Many riders have fears around horses. These fears can be rooted in anything from a nasty fall to witnessing someone else get hurt. Whatever the root of the fear, it can keep a rider from enjoying horseback riding to its fullest. Rather than pushing the fear away or trying to ignore it, a rider should take the time to understand what it is that scares them and come up with a strategy to overcome those fears. This article will offer some tips on overcoming riding challenges by breaking down the process into manageable steps. First, it is important to recognize that fear is a natural reaction that is designed to protect us from the things we worry about.
It is a good idea to look at what causes your anxiety and try to figure out if there is a physical reason why you are afraid, such as an injury or an illness. In most cases, though, the root of the fear is mental, and it is a response to the idea that something could go wrong. This is a perfectly natural response for our ancestors who lived in a world of “eat or be eaten.” It is not uncommon for a novice rider to develop a sense of fear around horses, especially as they progress in their lessons and begin competing. The challenge for the rider is to learn how to control this irrational fear. Almost all fears can be broken down into a series of manageable bites. The goal is to start small and build up to the point where you are riding your steadfast pony without any major concerns.
It is helpful to find a coach who can help you break down the challenge into smaller chunks and provide some structure for your progress. Once you have a plan in place, it is important to follow through with the small steps. A common strategy is to have a friend or coach hold the lead rope while you are riding so that they can control the horse from the ground. This allows you to relax and regain confidence in the saddle without feeling overwhelmed by the possibility that you may fall off or be injured. Another way to conquer fear is to ride in front of people, such as friends and family members. It is a great way to regain confidence and prove to yourself that you are not the clumsy novice you may have been thinking you were.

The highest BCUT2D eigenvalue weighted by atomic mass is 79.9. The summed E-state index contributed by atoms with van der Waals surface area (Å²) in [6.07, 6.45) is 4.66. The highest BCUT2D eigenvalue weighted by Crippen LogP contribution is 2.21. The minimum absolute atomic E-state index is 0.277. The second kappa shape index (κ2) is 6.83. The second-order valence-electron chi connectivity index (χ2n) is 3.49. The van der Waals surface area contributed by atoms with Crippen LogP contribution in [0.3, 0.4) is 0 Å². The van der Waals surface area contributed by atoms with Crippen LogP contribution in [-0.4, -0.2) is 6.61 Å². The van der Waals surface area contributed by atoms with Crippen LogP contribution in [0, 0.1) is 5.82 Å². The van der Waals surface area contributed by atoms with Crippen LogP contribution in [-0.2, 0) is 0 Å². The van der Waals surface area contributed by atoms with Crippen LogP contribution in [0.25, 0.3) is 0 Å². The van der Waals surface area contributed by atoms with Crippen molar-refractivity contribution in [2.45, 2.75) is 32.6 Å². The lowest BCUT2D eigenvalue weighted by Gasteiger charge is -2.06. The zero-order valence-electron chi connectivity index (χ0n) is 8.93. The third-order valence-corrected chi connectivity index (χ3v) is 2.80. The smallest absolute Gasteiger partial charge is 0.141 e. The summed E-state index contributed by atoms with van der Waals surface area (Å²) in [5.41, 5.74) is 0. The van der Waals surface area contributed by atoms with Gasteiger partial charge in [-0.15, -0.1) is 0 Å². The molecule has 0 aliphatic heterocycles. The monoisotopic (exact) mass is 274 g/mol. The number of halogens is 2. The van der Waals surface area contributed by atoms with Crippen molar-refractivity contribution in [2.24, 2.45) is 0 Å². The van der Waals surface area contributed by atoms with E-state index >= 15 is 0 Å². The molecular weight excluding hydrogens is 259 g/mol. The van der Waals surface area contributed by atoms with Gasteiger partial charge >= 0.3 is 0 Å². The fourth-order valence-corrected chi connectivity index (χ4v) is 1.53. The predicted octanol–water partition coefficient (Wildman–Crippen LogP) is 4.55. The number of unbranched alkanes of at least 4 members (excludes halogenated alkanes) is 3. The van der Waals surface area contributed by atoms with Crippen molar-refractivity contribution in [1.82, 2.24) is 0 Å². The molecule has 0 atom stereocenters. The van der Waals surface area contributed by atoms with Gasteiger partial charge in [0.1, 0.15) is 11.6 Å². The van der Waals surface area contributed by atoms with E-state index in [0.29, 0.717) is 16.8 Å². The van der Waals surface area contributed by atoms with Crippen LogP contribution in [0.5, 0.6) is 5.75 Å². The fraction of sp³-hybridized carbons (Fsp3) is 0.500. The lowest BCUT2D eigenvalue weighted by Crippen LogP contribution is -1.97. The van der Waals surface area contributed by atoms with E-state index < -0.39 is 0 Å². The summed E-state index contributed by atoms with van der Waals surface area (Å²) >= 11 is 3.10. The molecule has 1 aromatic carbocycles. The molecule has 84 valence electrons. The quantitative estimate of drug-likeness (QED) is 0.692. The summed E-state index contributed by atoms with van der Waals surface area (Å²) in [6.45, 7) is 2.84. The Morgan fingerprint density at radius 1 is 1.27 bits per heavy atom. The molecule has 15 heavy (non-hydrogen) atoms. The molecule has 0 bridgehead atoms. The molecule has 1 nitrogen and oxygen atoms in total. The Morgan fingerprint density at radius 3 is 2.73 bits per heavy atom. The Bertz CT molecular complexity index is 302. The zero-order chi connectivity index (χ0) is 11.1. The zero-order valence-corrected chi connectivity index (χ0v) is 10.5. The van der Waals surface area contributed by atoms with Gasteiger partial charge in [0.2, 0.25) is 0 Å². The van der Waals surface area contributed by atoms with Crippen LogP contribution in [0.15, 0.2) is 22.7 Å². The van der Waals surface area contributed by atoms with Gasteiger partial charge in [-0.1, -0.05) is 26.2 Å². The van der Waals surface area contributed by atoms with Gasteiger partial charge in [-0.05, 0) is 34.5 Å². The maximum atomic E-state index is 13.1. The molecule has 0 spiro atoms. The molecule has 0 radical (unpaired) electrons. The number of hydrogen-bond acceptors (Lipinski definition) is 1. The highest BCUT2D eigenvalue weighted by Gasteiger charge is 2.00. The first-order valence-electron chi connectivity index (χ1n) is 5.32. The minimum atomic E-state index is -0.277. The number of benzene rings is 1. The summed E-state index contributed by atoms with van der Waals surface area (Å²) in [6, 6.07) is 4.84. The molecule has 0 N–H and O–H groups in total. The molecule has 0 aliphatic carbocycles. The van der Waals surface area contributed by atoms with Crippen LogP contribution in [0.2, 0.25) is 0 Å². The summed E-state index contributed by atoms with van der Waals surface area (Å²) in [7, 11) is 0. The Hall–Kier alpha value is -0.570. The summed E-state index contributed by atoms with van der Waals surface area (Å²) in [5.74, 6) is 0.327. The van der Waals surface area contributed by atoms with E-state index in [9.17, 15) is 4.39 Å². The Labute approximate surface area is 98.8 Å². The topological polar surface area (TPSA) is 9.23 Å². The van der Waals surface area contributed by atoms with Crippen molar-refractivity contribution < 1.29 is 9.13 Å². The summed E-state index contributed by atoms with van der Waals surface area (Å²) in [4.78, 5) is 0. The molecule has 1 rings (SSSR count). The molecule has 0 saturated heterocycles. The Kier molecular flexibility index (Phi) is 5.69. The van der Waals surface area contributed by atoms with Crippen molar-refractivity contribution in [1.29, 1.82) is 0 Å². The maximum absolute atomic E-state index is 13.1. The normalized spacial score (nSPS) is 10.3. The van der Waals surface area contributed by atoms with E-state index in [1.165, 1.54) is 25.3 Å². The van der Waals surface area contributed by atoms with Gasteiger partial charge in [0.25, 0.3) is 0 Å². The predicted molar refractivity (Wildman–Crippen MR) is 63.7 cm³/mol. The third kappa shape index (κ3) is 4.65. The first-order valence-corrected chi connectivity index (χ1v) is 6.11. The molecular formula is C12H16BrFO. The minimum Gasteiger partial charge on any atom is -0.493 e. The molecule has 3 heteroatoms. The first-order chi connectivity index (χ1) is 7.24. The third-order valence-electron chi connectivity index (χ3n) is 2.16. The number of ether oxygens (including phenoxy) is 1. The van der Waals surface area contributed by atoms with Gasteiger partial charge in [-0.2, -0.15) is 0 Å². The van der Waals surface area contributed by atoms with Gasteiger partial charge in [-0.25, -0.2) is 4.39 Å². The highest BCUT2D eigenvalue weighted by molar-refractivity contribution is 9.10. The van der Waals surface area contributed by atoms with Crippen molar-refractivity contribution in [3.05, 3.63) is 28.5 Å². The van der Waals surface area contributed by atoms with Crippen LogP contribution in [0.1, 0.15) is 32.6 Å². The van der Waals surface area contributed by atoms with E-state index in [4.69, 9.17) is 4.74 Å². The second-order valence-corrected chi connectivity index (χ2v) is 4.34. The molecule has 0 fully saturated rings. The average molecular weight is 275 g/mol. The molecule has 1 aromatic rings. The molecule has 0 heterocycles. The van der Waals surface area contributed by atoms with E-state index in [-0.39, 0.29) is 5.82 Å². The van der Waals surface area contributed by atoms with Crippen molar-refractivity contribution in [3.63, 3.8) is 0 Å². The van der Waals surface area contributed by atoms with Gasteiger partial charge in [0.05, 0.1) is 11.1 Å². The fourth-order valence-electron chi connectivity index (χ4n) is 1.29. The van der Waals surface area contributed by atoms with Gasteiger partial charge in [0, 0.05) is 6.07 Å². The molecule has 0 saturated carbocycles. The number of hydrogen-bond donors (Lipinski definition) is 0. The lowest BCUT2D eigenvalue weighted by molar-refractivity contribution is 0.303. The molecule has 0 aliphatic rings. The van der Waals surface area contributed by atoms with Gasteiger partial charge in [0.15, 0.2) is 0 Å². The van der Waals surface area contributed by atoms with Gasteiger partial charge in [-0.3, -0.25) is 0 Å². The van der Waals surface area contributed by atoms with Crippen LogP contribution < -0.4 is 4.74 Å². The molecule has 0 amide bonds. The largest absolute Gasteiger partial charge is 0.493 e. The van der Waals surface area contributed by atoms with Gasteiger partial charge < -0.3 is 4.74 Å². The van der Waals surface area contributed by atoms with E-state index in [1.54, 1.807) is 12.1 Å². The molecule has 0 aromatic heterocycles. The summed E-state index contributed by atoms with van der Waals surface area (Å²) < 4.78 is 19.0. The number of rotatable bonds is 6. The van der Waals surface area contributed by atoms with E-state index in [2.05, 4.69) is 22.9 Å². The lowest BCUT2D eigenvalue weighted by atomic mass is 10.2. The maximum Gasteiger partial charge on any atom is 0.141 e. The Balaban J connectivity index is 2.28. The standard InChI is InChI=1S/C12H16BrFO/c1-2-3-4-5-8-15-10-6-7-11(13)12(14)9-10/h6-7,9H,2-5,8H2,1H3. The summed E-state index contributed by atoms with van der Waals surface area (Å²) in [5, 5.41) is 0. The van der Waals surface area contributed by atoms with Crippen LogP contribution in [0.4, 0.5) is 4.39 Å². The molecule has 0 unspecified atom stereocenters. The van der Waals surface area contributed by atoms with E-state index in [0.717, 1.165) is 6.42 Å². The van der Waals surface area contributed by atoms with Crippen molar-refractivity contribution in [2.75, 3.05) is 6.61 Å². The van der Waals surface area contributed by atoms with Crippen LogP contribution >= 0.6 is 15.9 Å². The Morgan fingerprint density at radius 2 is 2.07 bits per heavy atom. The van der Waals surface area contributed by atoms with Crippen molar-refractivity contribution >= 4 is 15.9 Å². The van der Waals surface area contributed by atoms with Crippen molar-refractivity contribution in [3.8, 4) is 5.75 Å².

If the fear becomes overwhelming, the rider can dismount and walk off of the horse, giving themselves some breathing room and allowing their brains to calm down. Almost any challenging situation can be broken down into smaller, “chewable bites.” The key is to be patient with yourself and allow your body to recover from the ride. It is also important to remember that the thoughts and body language of the rider have a direct impact on the horse. Keeping the rider relaxed will make the horse more at ease as well.